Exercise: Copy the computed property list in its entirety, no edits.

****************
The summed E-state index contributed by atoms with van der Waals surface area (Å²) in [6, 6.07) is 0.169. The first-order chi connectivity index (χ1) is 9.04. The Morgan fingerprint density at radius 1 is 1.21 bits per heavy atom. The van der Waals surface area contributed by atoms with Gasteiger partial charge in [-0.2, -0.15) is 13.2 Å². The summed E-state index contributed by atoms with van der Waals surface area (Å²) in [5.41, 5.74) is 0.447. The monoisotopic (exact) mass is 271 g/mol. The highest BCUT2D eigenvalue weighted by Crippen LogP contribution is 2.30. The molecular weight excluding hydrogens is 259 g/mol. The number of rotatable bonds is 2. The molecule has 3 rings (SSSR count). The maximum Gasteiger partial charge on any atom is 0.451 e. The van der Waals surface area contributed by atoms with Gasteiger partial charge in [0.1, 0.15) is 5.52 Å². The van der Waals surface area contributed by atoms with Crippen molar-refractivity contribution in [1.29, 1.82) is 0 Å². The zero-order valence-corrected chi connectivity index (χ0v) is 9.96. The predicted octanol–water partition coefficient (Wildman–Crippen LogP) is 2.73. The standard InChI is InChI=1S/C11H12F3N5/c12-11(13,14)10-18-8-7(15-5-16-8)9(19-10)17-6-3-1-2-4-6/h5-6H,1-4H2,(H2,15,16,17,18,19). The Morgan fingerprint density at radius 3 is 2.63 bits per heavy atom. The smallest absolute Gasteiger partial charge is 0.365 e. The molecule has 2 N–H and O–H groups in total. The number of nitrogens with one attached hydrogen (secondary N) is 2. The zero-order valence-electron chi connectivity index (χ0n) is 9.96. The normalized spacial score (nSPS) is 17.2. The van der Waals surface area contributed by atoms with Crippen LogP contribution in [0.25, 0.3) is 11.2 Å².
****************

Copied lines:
The summed E-state index contributed by atoms with van der Waals surface area (Å²) in [6, 6.07) is 0.169. The first-order chi connectivity index (χ1) is 9.04. The Morgan fingerprint density at radius 1 is 1.21 bits per heavy atom. The van der Waals surface area contributed by atoms with Gasteiger partial charge in [-0.2, -0.15) is 13.2 Å². The summed E-state index contributed by atoms with van der Waals surface area (Å²) in [5.41, 5.74) is 0.447. The monoisotopic (exact) mass is 271 g/mol. The highest BCUT2D eigenvalue weighted by Crippen LogP contribution is 2.30. The molecular weight excluding hydrogens is 259 g/mol. The number of rotatable bonds is 2. The molecule has 3 rings (SSSR count). The maximum Gasteiger partial charge on any atom is 0.451 e. The van der Waals surface area contributed by atoms with Gasteiger partial charge in [0.1, 0.15) is 5.52 Å². The van der Waals surface area contributed by atoms with Crippen molar-refractivity contribution in [1.29, 1.82) is 0 Å². The zero-order valence-corrected chi connectivity index (χ0v) is 9.96. The predicted octanol–water partition coefficient (Wildman–Crippen LogP) is 2.73. The standard InChI is InChI=1S/C11H12F3N5/c12-11(13,14)10-18-8-7(15-5-16-8)9(19-10)17-6-3-1-2-4-6/h5-6H,1-4H2,(H2,15,16,17,18,19). The Morgan fingerprint density at radius 3 is 2.63 bits per heavy atom. The smallest absolute Gasteiger partial charge is 0.365 e. The molecule has 2 N–H and O–H groups in total. The number of nitrogens with one attached hydrogen (secondary N) is 2. The zero-order valence-electron chi connectivity index (χ0n) is 9.96. The normalized spacial score (nSPS) is 17.2. The van der Waals surface area contributed by atoms with Crippen LogP contribution in [0.25, 0.3) is 11.2 Å².